This whale (some fifteen feet long) is undoubtedly the greatest “blower” in New York. I leave this monster leviathan to do his own “spouting,” not doubting that the public will embrace the earliest moment (before it is forever too late) to witness the most novel and extraordinary exhibition ever offered them in this City.
Over the next four years, at least nine whales were displayed at the museum. None of them survived long, and in 1865 the two remaining belugas died when the entire museum went up in flames.
More aquariums were now springing up, along with businesses that made their money by keeping belugas in holding areas in Canada so they could be quickly shipped down to the new marine zoos whenever one who was on display died.
In Appleton’s Popular Science Monthly (July 1899), Fred Mather writes about belugas at the Coney Island aquarium that he managed:
The management would keep whales penned up in the St. Lawrence River to replace those which died, and would never show more than two at a time, claiming that they were rare animals and only to be had at an “enormous expense.”
… It would never do to have the public know that they were common in the St. Lawrence in the summer, and when one was getting weak, another would be sent down, and the public supposed the same pair was on exhibition all the time.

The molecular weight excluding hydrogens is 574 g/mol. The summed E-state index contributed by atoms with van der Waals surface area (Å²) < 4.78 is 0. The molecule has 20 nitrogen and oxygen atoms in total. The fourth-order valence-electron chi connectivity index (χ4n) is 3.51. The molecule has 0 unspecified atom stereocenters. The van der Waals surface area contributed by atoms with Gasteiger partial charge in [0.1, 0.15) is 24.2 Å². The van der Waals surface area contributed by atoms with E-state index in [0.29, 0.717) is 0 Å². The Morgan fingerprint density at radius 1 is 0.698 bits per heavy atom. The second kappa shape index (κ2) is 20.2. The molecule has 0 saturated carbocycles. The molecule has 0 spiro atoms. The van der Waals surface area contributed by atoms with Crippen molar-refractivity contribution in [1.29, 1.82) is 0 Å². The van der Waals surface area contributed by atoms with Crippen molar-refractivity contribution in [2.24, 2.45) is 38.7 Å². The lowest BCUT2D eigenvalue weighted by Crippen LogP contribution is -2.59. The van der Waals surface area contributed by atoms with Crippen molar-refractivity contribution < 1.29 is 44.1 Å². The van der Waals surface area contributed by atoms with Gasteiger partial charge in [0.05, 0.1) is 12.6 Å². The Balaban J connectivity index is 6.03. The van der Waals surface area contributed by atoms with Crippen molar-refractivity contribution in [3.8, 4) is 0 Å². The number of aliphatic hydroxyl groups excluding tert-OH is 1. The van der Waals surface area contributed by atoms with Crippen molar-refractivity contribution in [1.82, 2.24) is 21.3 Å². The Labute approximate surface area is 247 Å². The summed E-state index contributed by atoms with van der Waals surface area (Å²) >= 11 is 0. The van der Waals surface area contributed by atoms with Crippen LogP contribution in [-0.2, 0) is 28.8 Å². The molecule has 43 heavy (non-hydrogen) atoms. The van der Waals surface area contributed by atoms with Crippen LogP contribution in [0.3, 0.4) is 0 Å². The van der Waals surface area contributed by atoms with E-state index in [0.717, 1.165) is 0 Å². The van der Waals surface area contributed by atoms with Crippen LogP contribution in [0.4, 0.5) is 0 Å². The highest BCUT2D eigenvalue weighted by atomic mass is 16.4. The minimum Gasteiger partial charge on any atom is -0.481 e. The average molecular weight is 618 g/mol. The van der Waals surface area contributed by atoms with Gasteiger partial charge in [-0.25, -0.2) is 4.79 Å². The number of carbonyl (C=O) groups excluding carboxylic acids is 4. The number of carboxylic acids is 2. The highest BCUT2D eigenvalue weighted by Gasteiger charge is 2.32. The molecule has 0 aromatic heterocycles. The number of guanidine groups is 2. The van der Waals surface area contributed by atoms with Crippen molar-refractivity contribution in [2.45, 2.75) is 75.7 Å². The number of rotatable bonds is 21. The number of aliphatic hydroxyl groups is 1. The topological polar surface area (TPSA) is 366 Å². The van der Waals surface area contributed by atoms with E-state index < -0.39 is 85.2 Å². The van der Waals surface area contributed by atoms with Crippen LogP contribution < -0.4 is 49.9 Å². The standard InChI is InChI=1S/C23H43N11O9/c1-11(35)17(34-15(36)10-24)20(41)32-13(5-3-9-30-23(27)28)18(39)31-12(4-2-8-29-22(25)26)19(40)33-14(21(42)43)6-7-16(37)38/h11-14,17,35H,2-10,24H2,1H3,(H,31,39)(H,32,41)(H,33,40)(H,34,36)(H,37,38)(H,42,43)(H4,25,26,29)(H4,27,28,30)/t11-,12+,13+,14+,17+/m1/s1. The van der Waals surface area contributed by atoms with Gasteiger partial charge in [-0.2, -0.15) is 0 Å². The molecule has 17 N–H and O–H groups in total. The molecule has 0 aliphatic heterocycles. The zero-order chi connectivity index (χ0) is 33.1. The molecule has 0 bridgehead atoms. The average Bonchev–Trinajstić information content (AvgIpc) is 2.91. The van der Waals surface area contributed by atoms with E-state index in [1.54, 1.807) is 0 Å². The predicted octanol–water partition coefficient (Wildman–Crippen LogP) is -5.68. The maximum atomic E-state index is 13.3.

Of one of the belugas who had died less than a month after arriving, Mather wrote that he sounded hoarse and had a kind of cough, and that his female companion “slackened her pace day by day to accommodate it to that of her constantly weakening companion, and as the end neared she put her broad traverse tail under his and propelled him along.” As soon as he died, his companion was then sent across the Atlantic to the Royal Aquarium in London, where she died four days later.
His female companion was sent across the Atlantic to the Royal Aquarium in London, where she died four days later.
By the end of the 19th Century, many of the aquariums were closing. Barnum and several of his competitors had died, and the novelty of seeing belugas in a tank was waning. Then came the Great Depression and the war years. But in the late 1950s, the beluga industry began to pick up again. This time, Alaska became the favored place to capture belugas from their families, and in June 1958 two belugas, Louey and Bertha, were captured off the Alaska coast and put on a plane to New York. They died on the plane about an hour before landing.
But the captivity industry persisted, and a new generation of marine zoos and circuses, including SeaWorld and the Georgia, Shedd and Mystic aquariums in the United States, and Marineland and the Vancouver Aquarium in Canada, found more successful ways to capture belugas, ship them to their display tanks, and keep them alive longer than P.T. Barnum had been able.
Regardless of the industry’s new techniques, however, today’s aquariums and marine parks continue to have serious problems keeping belugas alive and healthy. While a beluga in the wild can expect to live up to 60 years or more, few adults in captivity live beyond the age of 25, and baby belugas born in captivity often don’t survive beyond a few months.